Google employees are suing the company over privacy concerns

Revised documents in a lawsuit against Google show that the company’s own executives and engineers knew how difficult it was for smartphone users to keep their location data private.

Laptop showing data stream in darkened room; Image by Markus Spiske, via

Google continued to collect location data, even as users turned off various location sharing settings, popular privacy settings were harder to find, and even pushed LG and other phone manufacturers to hide settings exactly because users liked them, the documents said.

Jack Menzel, a former vice president who oversaw Google Maps, admitted during a testimony that the only way for Google to be unable to figure out where a user lives and work is if that person deliberately throws Google off track by their home and work place set addresses as some other random places.

Jen Chai, a senior product manager at Google who is responsible for location services, according to the documents did not know how the complex web of privacy settings of the company interacts with each other.

Google and LG did not respond to requests for comment on this story.

The documents are part of a lawsuit filed by the Arizona Attorney General last year against Google, in which the company was accused of illegally collecting location data from smartphone users even after opting out.

A judge last week ordered that new sections of the documents should not be redacted in response to a request from trading groups Digital Content Next and News Media Alliance, who argued that it was in the public interest to know and that Google did its legal means to suppress scrutiny of its data collection practices.

The unsealed versions of the documents paint an even more detailed picture of how Google has obscured its data collection techniques and confused not only its users but its own employees as well.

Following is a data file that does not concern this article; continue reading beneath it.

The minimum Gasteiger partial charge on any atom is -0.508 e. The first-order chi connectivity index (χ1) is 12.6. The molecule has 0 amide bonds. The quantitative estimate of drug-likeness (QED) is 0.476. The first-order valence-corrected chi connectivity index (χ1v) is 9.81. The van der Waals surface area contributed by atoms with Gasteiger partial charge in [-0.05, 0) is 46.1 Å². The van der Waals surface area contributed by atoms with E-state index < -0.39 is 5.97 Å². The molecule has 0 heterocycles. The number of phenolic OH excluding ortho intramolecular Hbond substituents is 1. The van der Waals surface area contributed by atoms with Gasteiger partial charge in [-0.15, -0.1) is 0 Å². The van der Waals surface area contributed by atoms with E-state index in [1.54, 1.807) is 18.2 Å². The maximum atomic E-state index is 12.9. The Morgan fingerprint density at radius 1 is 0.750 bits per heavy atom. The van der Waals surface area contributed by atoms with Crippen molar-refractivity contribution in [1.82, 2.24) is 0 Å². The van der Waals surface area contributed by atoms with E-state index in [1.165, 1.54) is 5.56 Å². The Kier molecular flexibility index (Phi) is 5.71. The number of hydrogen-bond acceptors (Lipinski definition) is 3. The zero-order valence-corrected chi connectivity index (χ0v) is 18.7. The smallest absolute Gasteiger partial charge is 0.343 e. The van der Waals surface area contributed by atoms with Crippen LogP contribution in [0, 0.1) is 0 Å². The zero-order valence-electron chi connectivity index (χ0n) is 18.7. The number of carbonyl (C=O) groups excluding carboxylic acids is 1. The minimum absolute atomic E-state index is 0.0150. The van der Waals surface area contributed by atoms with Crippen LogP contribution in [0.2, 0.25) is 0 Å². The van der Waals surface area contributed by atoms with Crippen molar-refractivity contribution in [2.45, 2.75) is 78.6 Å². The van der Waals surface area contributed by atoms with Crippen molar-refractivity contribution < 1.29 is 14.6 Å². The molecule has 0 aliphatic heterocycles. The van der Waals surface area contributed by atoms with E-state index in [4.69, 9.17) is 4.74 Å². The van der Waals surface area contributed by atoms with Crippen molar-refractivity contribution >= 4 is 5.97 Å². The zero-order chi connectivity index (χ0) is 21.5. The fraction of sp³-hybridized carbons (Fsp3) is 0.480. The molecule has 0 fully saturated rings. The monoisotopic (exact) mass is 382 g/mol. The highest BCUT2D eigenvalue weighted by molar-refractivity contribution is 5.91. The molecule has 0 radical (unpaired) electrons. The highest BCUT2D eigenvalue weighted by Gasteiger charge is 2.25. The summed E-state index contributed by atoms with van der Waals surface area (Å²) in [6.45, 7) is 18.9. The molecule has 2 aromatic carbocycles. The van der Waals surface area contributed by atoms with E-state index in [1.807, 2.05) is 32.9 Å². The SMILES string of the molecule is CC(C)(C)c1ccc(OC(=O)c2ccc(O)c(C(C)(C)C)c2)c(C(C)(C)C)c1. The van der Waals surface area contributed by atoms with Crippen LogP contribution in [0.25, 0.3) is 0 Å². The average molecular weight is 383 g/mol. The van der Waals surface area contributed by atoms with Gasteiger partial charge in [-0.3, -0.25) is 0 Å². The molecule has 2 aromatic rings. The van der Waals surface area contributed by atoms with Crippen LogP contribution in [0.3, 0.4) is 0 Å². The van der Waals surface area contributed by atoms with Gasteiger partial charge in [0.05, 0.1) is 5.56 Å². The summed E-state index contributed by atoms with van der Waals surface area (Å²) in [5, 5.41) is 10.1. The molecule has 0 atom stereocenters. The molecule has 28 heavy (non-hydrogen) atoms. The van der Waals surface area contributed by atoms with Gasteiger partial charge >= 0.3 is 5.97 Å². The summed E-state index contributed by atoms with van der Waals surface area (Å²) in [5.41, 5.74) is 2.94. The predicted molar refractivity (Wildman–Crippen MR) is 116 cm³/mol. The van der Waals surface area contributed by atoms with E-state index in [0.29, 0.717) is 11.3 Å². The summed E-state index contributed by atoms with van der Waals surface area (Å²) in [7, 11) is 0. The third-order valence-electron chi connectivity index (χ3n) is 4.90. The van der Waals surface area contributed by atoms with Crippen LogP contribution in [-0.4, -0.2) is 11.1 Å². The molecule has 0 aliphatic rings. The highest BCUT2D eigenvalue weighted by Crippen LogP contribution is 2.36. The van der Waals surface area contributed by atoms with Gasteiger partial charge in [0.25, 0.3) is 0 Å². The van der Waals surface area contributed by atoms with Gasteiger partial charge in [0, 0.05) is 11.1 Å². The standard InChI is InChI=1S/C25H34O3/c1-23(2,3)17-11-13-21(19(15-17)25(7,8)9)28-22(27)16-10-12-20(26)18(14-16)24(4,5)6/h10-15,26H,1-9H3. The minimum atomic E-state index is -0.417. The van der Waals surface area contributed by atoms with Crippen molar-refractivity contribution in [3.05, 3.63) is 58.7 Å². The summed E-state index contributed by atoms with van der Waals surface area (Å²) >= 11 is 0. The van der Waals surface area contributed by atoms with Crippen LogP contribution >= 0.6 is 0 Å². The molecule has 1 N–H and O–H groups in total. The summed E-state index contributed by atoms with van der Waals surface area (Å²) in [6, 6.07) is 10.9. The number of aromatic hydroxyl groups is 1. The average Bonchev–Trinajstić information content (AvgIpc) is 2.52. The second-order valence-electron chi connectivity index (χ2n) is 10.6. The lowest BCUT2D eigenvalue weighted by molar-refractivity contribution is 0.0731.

Google uses various ways to collect location data from users, including WiFi and even third-party apps that aren’t connected to Google, according to the documents, and forces users to share their data in order to use these apps, or in some cases even connect their phones to WiFi.

“So there is no way to give your location to a third-party app and not to Google?” a staff member said according to the documents, adding, “That doesn’t sound like something we’re on the front page of [New York Times]. “

When Google tested versions of its Android operating system that made it easier to find privacy settings, users took advantage of what Google considered a “problem” according to the documents. Then, to solve this problem, Google tried to bury these settings deeper in the settings menu.

Google also tried to convince smartphone manufacturers to hide location settings “through active misrepresentation and / or obfuscation, suppression or omission of facts” – that is, data that Google had showing that users were using those settings – “about the.” [manufacturers’] Privacy concerns. “

Google employees seemed to realize that users were frustrated with the company’s aggressive data collection practices, which could potentially harm its business.

“Mistake # 2: * I * should be able to get * my * location on * my * phone without sharing that information with Google,” said one employee.

“This is how Apple may eat our lunch,” they added, saying that Apple is “much more likely” to allow users to use location-based apps and services on their phones without sharing the data with Apple.


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